I can’t remember the last time I made a daisy chain, but it had likely been 25 years before the idea crossed my mind again. I was sitting in St. James’s Park in London on an unseasonably warm spring day when I started picking daisies (Bellis perennis) and creating a chain. The technique I’d learned as a child came flooding back as did the joy I always felt doing this in the park near my grade school.
I finished the daisy chain and instead of pressing it in my sketchbook, which I do with most flowers I pick when I’m traveling, I hung it in the branches of a nearby cherry tree. Maybe someone else would see it or maybe it would just blow away in the breeze. My mind was already looking forward since I was leaving London that afternoon and promptly forgot the few moments I spent soaking in all the beauty of that day in one of my favorite parks.
A week later I was in Wales at the Bishop’s Palace in Lamphey near Pembroke. It’s not a highly visited destination, and took me a full day of train rides with three transfers to get there. My favorite was the stop in Carmathen where they made train announcements in English and Welsh. The last train took me to a platform in Lamphey where they stop only if you request it. It’s a one-track train that goes out and back once a day, picking up and dropping people off in one direction before reversing and heading back and doing the same. You want to make sure you’re at your stop in plenty of time and well visible so the train knows to stop and pick you up.
I got off at Lamphey and settled in an inn near the church before walking a short distance to the Bishop’s Palace. It sounds grander than it is nowadays. In its heyday it was like a spa retreat for the clergy. They would come here to eat, drink and relax. Perhaps getting away from a stricter schedule and more responsibilities at their home abbeys or maybe it was a conference retreat of sorts.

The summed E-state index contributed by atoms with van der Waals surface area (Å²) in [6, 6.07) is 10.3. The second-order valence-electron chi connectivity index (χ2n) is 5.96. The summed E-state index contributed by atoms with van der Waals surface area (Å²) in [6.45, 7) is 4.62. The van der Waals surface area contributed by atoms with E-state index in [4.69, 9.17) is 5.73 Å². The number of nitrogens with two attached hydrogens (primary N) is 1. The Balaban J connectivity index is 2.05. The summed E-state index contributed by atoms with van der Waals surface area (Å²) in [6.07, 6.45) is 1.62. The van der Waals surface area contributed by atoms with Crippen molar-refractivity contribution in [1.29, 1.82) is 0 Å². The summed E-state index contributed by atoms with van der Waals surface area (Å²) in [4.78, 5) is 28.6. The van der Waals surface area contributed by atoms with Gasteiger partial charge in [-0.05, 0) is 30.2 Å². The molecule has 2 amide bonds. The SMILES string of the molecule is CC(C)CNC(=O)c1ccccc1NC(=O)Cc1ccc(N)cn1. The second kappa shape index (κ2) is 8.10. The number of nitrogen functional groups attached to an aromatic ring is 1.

After the reformation when Henry VIII dissolved all the monasteries, it was given to my ancestors, the Devereux, who used it much like a summer home. It’s likely my 14th great-grandfather Walter Devereux used it more frequently since he would pass through Wales on his way between England and Ireland in the service of Elizabeth I and likely stopped here on his way. His wife and children, including my 14th great-grandmother Lettice and my 13th great-grandmother Penelope, likely only visited in the summer.
It’s in ruins today, but with a little imagination and the aid of some well-researched and illustrated interpretation tucked in around the grounds, you can start to get a sense of the former grandeur of the place. Its charm still emanates, but the details are lost to the ages.
I walked around the grounds in complete solitude and in and out of the stone ruins, including a stone archway that framed an apple tree. I was imagining what my ancestors, Penelope and Lettice may have done here and at that point turned to look closer at the archway’s wall. Hanging there was a daisy chain, similar to the one I’d created a week before, tacked into a crevice. I was taken aback. I hadn’t made a daisy chain in decades, and not seen one in as long, but here in the span of a week I’d created one and found another.
My perception was that a veil had been lifted between time and space, that there was a message or sign embedded in that experience. I don’t know more than that, but I know I felt a deeper connection to the place and people who came before me, and less solitary than I’d felt in the hour or so before wandering around the grounds. Whatever it was, it was a lovely way to end the day, which also happened to be my birthday.